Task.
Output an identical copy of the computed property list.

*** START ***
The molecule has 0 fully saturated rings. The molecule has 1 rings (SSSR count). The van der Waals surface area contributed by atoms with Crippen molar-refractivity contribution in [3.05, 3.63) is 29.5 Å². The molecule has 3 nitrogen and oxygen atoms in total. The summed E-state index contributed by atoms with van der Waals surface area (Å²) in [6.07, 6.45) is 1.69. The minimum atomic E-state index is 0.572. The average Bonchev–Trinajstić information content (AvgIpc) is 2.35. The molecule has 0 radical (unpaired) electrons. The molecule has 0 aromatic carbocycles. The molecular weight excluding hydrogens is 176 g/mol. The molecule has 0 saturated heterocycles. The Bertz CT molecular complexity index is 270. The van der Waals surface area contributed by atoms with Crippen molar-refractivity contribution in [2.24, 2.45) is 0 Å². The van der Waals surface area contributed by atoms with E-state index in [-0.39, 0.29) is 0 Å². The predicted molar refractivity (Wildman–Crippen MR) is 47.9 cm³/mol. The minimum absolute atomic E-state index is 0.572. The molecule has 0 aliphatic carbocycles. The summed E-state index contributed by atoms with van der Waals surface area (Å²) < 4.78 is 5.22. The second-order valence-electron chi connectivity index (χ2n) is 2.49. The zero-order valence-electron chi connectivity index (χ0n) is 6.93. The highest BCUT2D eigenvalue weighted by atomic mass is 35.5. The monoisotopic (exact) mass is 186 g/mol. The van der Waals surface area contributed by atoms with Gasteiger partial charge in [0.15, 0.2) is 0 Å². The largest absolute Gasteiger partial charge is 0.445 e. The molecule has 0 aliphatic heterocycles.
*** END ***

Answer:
The molecule has 0 fully saturated rings. The molecule has 1 rings (SSSR count). The van der Waals surface area contributed by atoms with Crippen molar-refractivity contribution in [3.05, 3.63) is 29.5 Å². The molecule has 3 nitrogen and oxygen atoms in total. The summed E-state index contributed by atoms with van der Waals surface area (Å²) in [6.07, 6.45) is 1.69. The minimum atomic E-state index is 0.572. The average Bonchev–Trinajstić information content (AvgIpc) is 2.35. The molecule has 0 radical (unpaired) electrons. The molecule has 0 aromatic carbocycles. The molecular weight excluding hydrogens is 176 g/mol. The molecule has 0 saturated heterocycles. The Bertz CT molecular complexity index is 270. The van der Waals surface area contributed by atoms with Crippen molar-refractivity contribution in [2.24, 2.45) is 0 Å². The van der Waals surface area contributed by atoms with E-state index in [-0.39, 0.29) is 0 Å². The predicted molar refractivity (Wildman–Crippen MR) is 47.9 cm³/mol. The minimum absolute atomic E-state index is 0.572. The molecule has 0 aliphatic carbocycles. The summed E-state index contributed by atoms with van der Waals surface area (Å²) < 4.78 is 5.22. The second-order valence-electron chi connectivity index (χ2n) is 2.49. The zero-order valence-electron chi connectivity index (χ0n) is 6.93. The highest BCUT2D eigenvalue weighted by atomic mass is 35.5. The monoisotopic (exact) mass is 186 g/mol. The van der Waals surface area contributed by atoms with Gasteiger partial charge in [0.15, 0.2) is 0 Å². The largest absolute Gasteiger partial charge is 0.445 e. The molecule has 0 aliphatic heterocycles.